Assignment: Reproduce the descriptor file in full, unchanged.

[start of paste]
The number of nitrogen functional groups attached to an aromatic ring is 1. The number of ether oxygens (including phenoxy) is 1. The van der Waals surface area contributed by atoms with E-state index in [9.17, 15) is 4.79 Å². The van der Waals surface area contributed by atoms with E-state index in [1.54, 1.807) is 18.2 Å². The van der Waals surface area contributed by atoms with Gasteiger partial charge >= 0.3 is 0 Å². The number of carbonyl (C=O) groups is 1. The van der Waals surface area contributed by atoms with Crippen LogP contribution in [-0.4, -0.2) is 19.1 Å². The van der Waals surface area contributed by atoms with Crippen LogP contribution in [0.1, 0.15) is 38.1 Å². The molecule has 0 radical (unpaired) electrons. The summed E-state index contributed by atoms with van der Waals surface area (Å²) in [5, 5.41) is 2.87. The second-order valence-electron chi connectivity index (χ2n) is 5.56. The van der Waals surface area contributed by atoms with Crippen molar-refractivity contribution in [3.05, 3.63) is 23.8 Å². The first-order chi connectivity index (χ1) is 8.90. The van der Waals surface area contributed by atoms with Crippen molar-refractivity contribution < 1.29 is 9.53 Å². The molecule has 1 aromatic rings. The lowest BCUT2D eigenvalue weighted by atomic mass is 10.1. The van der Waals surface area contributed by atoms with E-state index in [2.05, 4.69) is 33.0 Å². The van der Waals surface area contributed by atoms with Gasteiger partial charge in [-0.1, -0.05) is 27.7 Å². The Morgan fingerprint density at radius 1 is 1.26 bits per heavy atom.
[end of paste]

The number of nitrogen functional groups attached to an aromatic ring is 1. The number of ether oxygens (including phenoxy) is 1. The van der Waals surface area contributed by atoms with E-state index in [9.17, 15) is 4.79 Å². The van der Waals surface area contributed by atoms with E-state index in [1.54, 1.807) is 18.2 Å². The van der Waals surface area contributed by atoms with Gasteiger partial charge >= 0.3 is 0 Å². The number of carbonyl (C=O) groups is 1. The van der Waals surface area contributed by atoms with Crippen LogP contribution in [-0.4, -0.2) is 19.1 Å². The van der Waals surface area contributed by atoms with Crippen LogP contribution in [0.1, 0.15) is 38.1 Å². The molecule has 0 radical (unpaired) electrons. The summed E-state index contributed by atoms with van der Waals surface area (Å²) in [5, 5.41) is 2.87. The second-order valence-electron chi connectivity index (χ2n) is 5.56. The van der Waals surface area contributed by atoms with Crippen molar-refractivity contribution in [3.05, 3.63) is 23.8 Å². The first-order chi connectivity index (χ1) is 8.90. The van der Waals surface area contributed by atoms with Crippen molar-refractivity contribution < 1.29 is 9.53 Å². The molecule has 1 aromatic rings. The lowest BCUT2D eigenvalue weighted by atomic mass is 10.1. The van der Waals surface area contributed by atoms with E-state index in [2.05, 4.69) is 33.0 Å². The van der Waals surface area contributed by atoms with Gasteiger partial charge in [-0.1, -0.05) is 27.7 Å². The Morgan fingerprint density at radius 1 is 1.26 bits per heavy atom.